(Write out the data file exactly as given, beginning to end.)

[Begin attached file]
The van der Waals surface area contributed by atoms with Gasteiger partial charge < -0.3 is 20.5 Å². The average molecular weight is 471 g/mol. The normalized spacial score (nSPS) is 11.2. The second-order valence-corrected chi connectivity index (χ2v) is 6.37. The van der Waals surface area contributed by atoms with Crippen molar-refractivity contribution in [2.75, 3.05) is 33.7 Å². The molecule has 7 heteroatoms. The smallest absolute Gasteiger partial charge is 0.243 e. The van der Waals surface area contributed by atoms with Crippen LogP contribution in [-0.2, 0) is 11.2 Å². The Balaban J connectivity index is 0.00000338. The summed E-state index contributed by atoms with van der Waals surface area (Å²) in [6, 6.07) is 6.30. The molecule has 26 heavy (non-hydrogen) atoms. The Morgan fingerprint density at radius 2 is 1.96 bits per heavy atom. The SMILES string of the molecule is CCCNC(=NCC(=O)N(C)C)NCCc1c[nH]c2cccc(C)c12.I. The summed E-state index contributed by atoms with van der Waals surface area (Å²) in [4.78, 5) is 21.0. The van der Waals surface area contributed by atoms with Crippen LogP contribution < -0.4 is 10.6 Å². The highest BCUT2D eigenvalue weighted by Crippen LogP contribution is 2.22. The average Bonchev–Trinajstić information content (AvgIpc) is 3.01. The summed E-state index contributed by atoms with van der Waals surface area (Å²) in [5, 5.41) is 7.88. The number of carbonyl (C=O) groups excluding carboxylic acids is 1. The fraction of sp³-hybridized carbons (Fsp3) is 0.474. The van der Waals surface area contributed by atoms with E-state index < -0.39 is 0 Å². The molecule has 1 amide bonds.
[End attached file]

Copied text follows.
The van der Waals surface area contributed by atoms with Gasteiger partial charge < -0.3 is 20.5 Å². The average molecular weight is 471 g/mol. The normalized spacial score (nSPS) is 11.2. The second-order valence-corrected chi connectivity index (χ2v) is 6.37. The van der Waals surface area contributed by atoms with Crippen molar-refractivity contribution in [2.75, 3.05) is 33.7 Å². The molecule has 7 heteroatoms. The smallest absolute Gasteiger partial charge is 0.243 e. The van der Waals surface area contributed by atoms with Crippen LogP contribution in [-0.2, 0) is 11.2 Å². The Balaban J connectivity index is 0.00000338. The summed E-state index contributed by atoms with van der Waals surface area (Å²) in [6, 6.07) is 6.30. The molecule has 26 heavy (non-hydrogen) atoms. The Morgan fingerprint density at radius 2 is 1.96 bits per heavy atom. The SMILES string of the molecule is CCCNC(=NCC(=O)N(C)C)NCCc1c[nH]c2cccc(C)c12.I. The summed E-state index contributed by atoms with van der Waals surface area (Å²) in [4.78, 5) is 21.0. The van der Waals surface area contributed by atoms with Crippen LogP contribution < -0.4 is 10.6 Å². The highest BCUT2D eigenvalue weighted by Crippen LogP contribution is 2.22. The average Bonchev–Trinajstić information content (AvgIpc) is 3.01. The summed E-state index contributed by atoms with van der Waals surface area (Å²) in [5, 5.41) is 7.88. The number of carbonyl (C=O) groups excluding carboxylic acids is 1. The fraction of sp³-hybridized carbons (Fsp3) is 0.474. The van der Waals surface area contributed by atoms with E-state index < -0.39 is 0 Å². The molecule has 1 amide bonds.